21 January 2010

Film: Best Music of the Decade


Eminem - "Lose Yourself"
8 Mile (2002)
Five minutes of pure, raw power. The first rap song to win the Oscar and for good reason. A devastating, brutally honest nightmare account about Detroit and the burning desire to get out of there as soon as possible.

Ryan Bingham - "The Weary Kind"
Crazy Heart (2009)
So apparently someone still does write good country music. We're talking Waylon, Willie, Johnny stuff here. An ode to a life lived hard and the toll it's taken.

Ewan Mcgregor & Nicole Kidman - "Come What May"
Moulin Rouge! (2001)
A big, sweeping romantic ballad. It may be covered in cheese, but it's the kind of tear-jerking sound of Hollywood they just don't make anymore.

Trey Parker & Matt Stone - "The End of an Act"
Team America: World Police (2004)
Unabashedly romantic in its own twisted little way. One of the funniest songs of the last decade.

Bruce Springsteen - "The Wrestler"
The Wrestler (2008)
As his comeback decade was coming to an end, Springsteen submitted this song--for free--to Darren Aronofsky's difficult sports drama, and perfectly embodied every emotion in the film. Bravo.


500 Days of Summer
Sire, 2009
Comes across as a hand-crafted mixtape that follows a relationship from its lovely beginnings to devastating ends, and then sets itself on shuffle.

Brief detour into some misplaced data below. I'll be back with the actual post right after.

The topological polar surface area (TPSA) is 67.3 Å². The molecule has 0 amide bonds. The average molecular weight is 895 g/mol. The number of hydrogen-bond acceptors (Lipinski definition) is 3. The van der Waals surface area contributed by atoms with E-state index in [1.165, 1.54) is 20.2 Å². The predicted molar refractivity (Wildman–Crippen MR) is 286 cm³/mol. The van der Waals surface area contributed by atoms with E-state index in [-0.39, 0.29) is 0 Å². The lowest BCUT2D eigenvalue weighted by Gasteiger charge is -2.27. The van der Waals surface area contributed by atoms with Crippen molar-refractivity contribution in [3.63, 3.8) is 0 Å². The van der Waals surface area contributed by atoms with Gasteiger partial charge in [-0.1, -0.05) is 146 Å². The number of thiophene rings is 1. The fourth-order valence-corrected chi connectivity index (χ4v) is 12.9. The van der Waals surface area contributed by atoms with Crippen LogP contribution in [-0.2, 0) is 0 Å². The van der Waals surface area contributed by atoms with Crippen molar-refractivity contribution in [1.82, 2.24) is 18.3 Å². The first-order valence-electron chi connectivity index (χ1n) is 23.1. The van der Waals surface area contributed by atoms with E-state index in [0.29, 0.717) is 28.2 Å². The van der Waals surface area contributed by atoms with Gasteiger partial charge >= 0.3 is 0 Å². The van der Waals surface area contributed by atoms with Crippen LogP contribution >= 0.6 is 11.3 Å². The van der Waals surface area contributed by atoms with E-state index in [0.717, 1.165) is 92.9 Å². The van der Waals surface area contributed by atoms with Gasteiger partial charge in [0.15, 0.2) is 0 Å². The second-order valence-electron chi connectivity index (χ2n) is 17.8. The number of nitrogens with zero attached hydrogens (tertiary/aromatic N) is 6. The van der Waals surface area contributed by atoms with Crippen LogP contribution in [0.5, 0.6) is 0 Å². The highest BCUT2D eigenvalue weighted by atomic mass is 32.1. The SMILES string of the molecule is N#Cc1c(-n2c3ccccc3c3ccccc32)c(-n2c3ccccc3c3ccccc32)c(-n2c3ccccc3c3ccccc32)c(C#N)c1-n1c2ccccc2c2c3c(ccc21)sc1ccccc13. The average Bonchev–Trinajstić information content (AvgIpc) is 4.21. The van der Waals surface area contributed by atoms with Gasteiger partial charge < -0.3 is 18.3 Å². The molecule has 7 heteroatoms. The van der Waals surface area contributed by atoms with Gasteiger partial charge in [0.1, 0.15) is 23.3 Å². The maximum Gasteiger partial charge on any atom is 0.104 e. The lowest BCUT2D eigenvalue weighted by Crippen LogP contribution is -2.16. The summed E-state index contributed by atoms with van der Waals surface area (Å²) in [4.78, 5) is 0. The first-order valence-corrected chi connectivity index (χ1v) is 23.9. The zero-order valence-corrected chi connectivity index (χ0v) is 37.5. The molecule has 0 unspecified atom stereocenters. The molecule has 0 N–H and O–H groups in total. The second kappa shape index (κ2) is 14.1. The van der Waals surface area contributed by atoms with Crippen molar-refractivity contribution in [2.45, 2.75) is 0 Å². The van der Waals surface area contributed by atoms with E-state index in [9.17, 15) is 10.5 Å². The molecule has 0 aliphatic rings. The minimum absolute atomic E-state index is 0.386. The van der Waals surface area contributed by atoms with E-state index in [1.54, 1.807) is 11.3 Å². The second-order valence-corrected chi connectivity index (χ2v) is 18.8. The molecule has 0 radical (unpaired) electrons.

I'm Not There
Sony, 2007
It took six actors to play Bob Dylan in Todd Haynes' breathtaking biopic. It took five times as many artists to pay tribute to him on this mind-blowing covers album.

A Mighty Wind
Sony, 2003
A collection of folksy ('60s clean-cut folksy, not '00s beard-y folksy) ditties that would be lame if they weren't so accomplished. "There's a puppy in the parlor and a skillet on the stove and a smelly ol' blanket that a Navajo wove." I'm so there.

O Brother, Where Art Thou?
Lost Highway, 2000
The soundtrack-as-history lesson. Taught a new generation about the birth of popular and hillbilly music from the early 20th Century. Oh, and it became the first soundtrack since The Bodyguard to win the Grammy for Album of the Year.

Columbia, 2007
Take just two of the albums tracks: "Falling Slowly" and "Say it to Me Now." There's more passion in those few short minutes than in most band's entire discographies.


Jon Brion
Eternal Sunshine of the Spotless Mind (2004)
It sounds as if it was recorded with an out-of-tune piano, which just adds to theme of brokenness that fills every frame of Michel Gondry's film.

Howard Shore
The Lord of the Rings: The Fellowship of the Ring (2001)
One of the many reasons, in my opinion, people kept returning to see the epic saga of Middle-earth, besides the lavish set design, above-par acting and meticulous direction, was the moving score by Howard Shore, who won an Oscar for this score, as well as the score and song from The Return of the King.

A.R. Rahman
Slumdog Millionaire (2008)
A vibrant journey through the streets of Mumbai that brought Indian music to the U.S. (well, to the white part anyway). It's far more entertaining than American Top 40.

Jonny Greenwood
There Will Be Blood (2007)
A sense of dread fills every scene of P.T. Anderson's anti-everything period masterpiece, thanks in no small part to the Radiohead guitarist's score. Unsettling yet mesmerizing, it recalls horror films like Halloween and The Exorcist.

Michael Giacchino
Up (2009)
More adventurous than Indiana Jones, Star Wars and Harry Potter combined. Sorry, John Williams.

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